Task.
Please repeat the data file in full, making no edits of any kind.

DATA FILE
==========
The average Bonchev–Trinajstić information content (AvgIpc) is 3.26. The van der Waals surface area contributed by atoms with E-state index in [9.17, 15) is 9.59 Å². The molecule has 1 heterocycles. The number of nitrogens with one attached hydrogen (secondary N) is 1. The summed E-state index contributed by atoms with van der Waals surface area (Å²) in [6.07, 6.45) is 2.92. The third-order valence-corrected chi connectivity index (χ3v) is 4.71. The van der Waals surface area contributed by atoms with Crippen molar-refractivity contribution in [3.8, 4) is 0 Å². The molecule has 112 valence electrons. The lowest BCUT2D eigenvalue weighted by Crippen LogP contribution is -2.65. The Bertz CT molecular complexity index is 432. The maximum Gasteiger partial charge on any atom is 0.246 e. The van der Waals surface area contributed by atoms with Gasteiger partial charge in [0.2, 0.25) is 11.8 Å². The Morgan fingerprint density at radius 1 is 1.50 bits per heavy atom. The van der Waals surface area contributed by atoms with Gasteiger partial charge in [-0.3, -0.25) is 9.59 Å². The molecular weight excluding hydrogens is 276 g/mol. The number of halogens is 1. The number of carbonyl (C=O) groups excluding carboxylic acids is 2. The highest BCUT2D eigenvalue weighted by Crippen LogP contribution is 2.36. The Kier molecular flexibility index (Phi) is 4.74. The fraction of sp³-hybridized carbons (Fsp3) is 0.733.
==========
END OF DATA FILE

The average Bonchev–Trinajstić information content (AvgIpc) is 3.26. The van der Waals surface area contributed by atoms with E-state index in [9.17, 15) is 9.59 Å². The molecule has 1 heterocycles. The number of nitrogens with one attached hydrogen (secondary N) is 1. The summed E-state index contributed by atoms with van der Waals surface area (Å²) in [6.07, 6.45) is 2.92. The third-order valence-corrected chi connectivity index (χ3v) is 4.71. The van der Waals surface area contributed by atoms with Crippen molar-refractivity contribution in [3.8, 4) is 0 Å². The molecule has 112 valence electrons. The lowest BCUT2D eigenvalue weighted by Crippen LogP contribution is -2.65. The Bertz CT molecular complexity index is 432. The maximum Gasteiger partial charge on any atom is 0.246 e. The van der Waals surface area contributed by atoms with Gasteiger partial charge in [0.2, 0.25) is 11.8 Å². The Morgan fingerprint density at radius 1 is 1.50 bits per heavy atom. The van der Waals surface area contributed by atoms with Gasteiger partial charge in [-0.3, -0.25) is 9.59 Å². The molecular weight excluding hydrogens is 276 g/mol. The number of halogens is 1. The number of carbonyl (C=O) groups excluding carboxylic acids is 2. The highest BCUT2D eigenvalue weighted by Crippen LogP contribution is 2.36. The Kier molecular flexibility index (Phi) is 4.74. The fraction of sp³-hybridized carbons (Fsp3) is 0.733.